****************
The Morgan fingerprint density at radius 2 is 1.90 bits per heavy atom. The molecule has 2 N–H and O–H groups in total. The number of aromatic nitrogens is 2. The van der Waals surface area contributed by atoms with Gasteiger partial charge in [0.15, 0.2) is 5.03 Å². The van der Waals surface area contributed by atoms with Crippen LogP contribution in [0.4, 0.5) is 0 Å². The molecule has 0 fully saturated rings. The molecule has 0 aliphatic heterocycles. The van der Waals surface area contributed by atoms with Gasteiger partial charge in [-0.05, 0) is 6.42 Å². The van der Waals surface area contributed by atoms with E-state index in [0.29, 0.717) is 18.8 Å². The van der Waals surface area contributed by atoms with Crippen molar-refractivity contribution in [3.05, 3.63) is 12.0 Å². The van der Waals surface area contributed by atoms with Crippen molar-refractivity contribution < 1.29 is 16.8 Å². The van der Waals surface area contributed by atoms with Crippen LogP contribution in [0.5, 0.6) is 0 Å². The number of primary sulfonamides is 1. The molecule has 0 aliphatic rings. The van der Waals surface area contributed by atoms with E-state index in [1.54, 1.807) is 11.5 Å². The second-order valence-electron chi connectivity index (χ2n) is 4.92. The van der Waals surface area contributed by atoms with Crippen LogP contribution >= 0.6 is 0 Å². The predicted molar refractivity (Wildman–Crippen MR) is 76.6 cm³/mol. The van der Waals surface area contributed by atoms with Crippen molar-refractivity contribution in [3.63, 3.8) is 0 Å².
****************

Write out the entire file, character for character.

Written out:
The Morgan fingerprint density at radius 2 is 1.90 bits per heavy atom. The molecule has 2 N–H and O–H groups in total. The number of aromatic nitrogens is 2. The van der Waals surface area contributed by atoms with Gasteiger partial charge in [0.15, 0.2) is 5.03 Å². The van der Waals surface area contributed by atoms with Crippen LogP contribution in [0.4, 0.5) is 0 Å². The molecule has 0 fully saturated rings. The molecule has 0 aliphatic heterocycles. The van der Waals surface area contributed by atoms with Gasteiger partial charge in [-0.05, 0) is 6.42 Å². The van der Waals surface area contributed by atoms with E-state index in [0.29, 0.717) is 18.8 Å². The van der Waals surface area contributed by atoms with Crippen molar-refractivity contribution in [3.05, 3.63) is 12.0 Å². The van der Waals surface area contributed by atoms with Crippen molar-refractivity contribution < 1.29 is 16.8 Å². The van der Waals surface area contributed by atoms with Crippen LogP contribution in [0.5, 0.6) is 0 Å². The number of primary sulfonamides is 1. The molecule has 0 aliphatic rings. The van der Waals surface area contributed by atoms with E-state index in [1.54, 1.807) is 11.5 Å². The second-order valence-electron chi connectivity index (χ2n) is 4.92. The van der Waals surface area contributed by atoms with Crippen LogP contribution >= 0.6 is 0 Å². The predicted molar refractivity (Wildman–Crippen MR) is 76.6 cm³/mol. The van der Waals surface area contributed by atoms with Crippen molar-refractivity contribution in [3.63, 3.8) is 0 Å².